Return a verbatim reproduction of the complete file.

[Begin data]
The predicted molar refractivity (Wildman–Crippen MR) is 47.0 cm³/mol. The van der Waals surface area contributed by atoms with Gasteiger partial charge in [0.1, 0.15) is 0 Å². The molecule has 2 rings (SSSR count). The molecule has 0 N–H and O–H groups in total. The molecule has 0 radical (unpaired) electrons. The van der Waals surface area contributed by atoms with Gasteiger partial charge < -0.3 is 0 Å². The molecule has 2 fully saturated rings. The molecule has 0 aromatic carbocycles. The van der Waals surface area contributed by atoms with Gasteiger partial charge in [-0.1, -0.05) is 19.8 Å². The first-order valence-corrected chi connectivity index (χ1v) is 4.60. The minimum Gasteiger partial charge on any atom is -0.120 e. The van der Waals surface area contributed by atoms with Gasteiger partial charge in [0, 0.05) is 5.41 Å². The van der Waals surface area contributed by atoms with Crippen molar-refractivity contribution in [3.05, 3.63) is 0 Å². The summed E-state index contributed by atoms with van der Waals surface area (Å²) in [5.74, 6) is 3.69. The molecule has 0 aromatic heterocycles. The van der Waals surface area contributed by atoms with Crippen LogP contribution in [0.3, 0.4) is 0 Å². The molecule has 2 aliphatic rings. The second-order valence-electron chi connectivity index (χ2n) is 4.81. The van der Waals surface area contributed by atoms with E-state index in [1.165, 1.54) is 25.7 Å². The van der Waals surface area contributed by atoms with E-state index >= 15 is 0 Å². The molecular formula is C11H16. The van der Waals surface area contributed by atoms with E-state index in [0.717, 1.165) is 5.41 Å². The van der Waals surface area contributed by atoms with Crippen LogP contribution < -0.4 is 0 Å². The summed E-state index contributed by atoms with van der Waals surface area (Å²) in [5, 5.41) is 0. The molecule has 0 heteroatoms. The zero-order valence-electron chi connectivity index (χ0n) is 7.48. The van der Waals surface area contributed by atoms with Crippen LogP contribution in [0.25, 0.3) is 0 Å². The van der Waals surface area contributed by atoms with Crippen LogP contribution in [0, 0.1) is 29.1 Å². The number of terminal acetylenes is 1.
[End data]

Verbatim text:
The predicted molar refractivity (Wildman–Crippen MR) is 47.0 cm³/mol. The van der Waals surface area contributed by atoms with Gasteiger partial charge in [0.1, 0.15) is 0 Å². The molecule has 2 rings (SSSR count). The molecule has 0 N–H and O–H groups in total. The molecule has 0 radical (unpaired) electrons. The van der Waals surface area contributed by atoms with Gasteiger partial charge < -0.3 is 0 Å². The molecule has 2 fully saturated rings. The molecule has 0 aromatic carbocycles. The van der Waals surface area contributed by atoms with Gasteiger partial charge in [-0.1, -0.05) is 19.8 Å². The first-order valence-corrected chi connectivity index (χ1v) is 4.60. The minimum Gasteiger partial charge on any atom is -0.120 e. The van der Waals surface area contributed by atoms with Gasteiger partial charge in [0, 0.05) is 5.41 Å². The van der Waals surface area contributed by atoms with Crippen molar-refractivity contribution in [3.05, 3.63) is 0 Å². The summed E-state index contributed by atoms with van der Waals surface area (Å²) in [5.74, 6) is 3.69. The molecule has 0 aromatic heterocycles. The van der Waals surface area contributed by atoms with Crippen LogP contribution in [0.3, 0.4) is 0 Å². The molecule has 2 aliphatic rings. The second-order valence-electron chi connectivity index (χ2n) is 4.81. The van der Waals surface area contributed by atoms with E-state index in [1.165, 1.54) is 25.7 Å². The van der Waals surface area contributed by atoms with E-state index >= 15 is 0 Å². The molecular formula is C11H16. The van der Waals surface area contributed by atoms with E-state index in [0.717, 1.165) is 5.41 Å². The van der Waals surface area contributed by atoms with Crippen LogP contribution < -0.4 is 0 Å². The summed E-state index contributed by atoms with van der Waals surface area (Å²) in [5, 5.41) is 0. The molecule has 0 heteroatoms. The zero-order valence-electron chi connectivity index (χ0n) is 7.48. The van der Waals surface area contributed by atoms with Crippen LogP contribution in [0.25, 0.3) is 0 Å². The van der Waals surface area contributed by atoms with Crippen LogP contribution in [0, 0.1) is 29.1 Å². The number of terminal acetylenes is 1.